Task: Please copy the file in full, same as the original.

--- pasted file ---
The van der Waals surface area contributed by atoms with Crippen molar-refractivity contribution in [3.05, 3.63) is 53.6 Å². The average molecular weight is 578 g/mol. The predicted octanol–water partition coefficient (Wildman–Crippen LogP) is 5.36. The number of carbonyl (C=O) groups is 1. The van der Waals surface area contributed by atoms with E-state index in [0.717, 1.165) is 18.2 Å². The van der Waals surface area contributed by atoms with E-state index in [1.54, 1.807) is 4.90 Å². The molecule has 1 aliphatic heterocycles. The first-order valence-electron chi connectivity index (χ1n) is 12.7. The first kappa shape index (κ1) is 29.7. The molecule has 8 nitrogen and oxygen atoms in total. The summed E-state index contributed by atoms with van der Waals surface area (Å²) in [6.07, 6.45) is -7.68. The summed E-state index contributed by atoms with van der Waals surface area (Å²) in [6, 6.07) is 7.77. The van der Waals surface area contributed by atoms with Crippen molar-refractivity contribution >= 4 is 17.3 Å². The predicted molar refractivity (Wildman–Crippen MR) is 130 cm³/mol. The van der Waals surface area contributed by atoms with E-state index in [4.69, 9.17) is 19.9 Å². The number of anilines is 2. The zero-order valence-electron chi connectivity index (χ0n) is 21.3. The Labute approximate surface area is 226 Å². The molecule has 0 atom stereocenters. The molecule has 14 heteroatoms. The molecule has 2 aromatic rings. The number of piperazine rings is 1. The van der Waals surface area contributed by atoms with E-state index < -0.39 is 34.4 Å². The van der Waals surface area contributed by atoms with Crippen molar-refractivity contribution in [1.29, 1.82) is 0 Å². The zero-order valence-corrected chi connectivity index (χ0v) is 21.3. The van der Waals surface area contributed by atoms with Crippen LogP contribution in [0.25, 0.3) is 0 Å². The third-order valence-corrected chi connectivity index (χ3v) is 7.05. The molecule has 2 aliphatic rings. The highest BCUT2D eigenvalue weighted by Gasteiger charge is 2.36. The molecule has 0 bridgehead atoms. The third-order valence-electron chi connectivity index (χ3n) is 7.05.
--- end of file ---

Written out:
The van der Waals surface area contributed by atoms with Crippen molar-refractivity contribution in [3.05, 3.63) is 53.6 Å². The average molecular weight is 578 g/mol. The predicted octanol–water partition coefficient (Wildman–Crippen LogP) is 5.36. The number of carbonyl (C=O) groups is 1. The van der Waals surface area contributed by atoms with E-state index in [0.717, 1.165) is 18.2 Å². The van der Waals surface area contributed by atoms with E-state index in [1.54, 1.807) is 4.90 Å². The molecule has 1 aliphatic heterocycles. The first-order valence-electron chi connectivity index (χ1n) is 12.7. The first kappa shape index (κ1) is 29.7. The molecule has 8 nitrogen and oxygen atoms in total. The summed E-state index contributed by atoms with van der Waals surface area (Å²) in [6.07, 6.45) is -7.68. The summed E-state index contributed by atoms with van der Waals surface area (Å²) in [6, 6.07) is 7.77. The van der Waals surface area contributed by atoms with Crippen molar-refractivity contribution >= 4 is 17.3 Å². The predicted molar refractivity (Wildman–Crippen MR) is 130 cm³/mol. The van der Waals surface area contributed by atoms with E-state index in [4.69, 9.17) is 19.9 Å². The number of anilines is 2. The zero-order valence-electron chi connectivity index (χ0n) is 21.3. The Labute approximate surface area is 226 Å². The molecule has 0 atom stereocenters. The molecule has 14 heteroatoms. The molecule has 2 aromatic rings. The number of piperazine rings is 1. The van der Waals surface area contributed by atoms with E-state index < -0.39 is 34.4 Å². The van der Waals surface area contributed by atoms with Crippen molar-refractivity contribution in [1.29, 1.82) is 0 Å². The zero-order valence-corrected chi connectivity index (χ0v) is 21.3. The van der Waals surface area contributed by atoms with Crippen LogP contribution in [0.25, 0.3) is 0 Å². The third-order valence-corrected chi connectivity index (χ3v) is 7.05. The molecule has 2 aliphatic rings. The highest BCUT2D eigenvalue weighted by Gasteiger charge is 2.36. The molecule has 0 bridgehead atoms. The third-order valence-electron chi connectivity index (χ3n) is 7.05.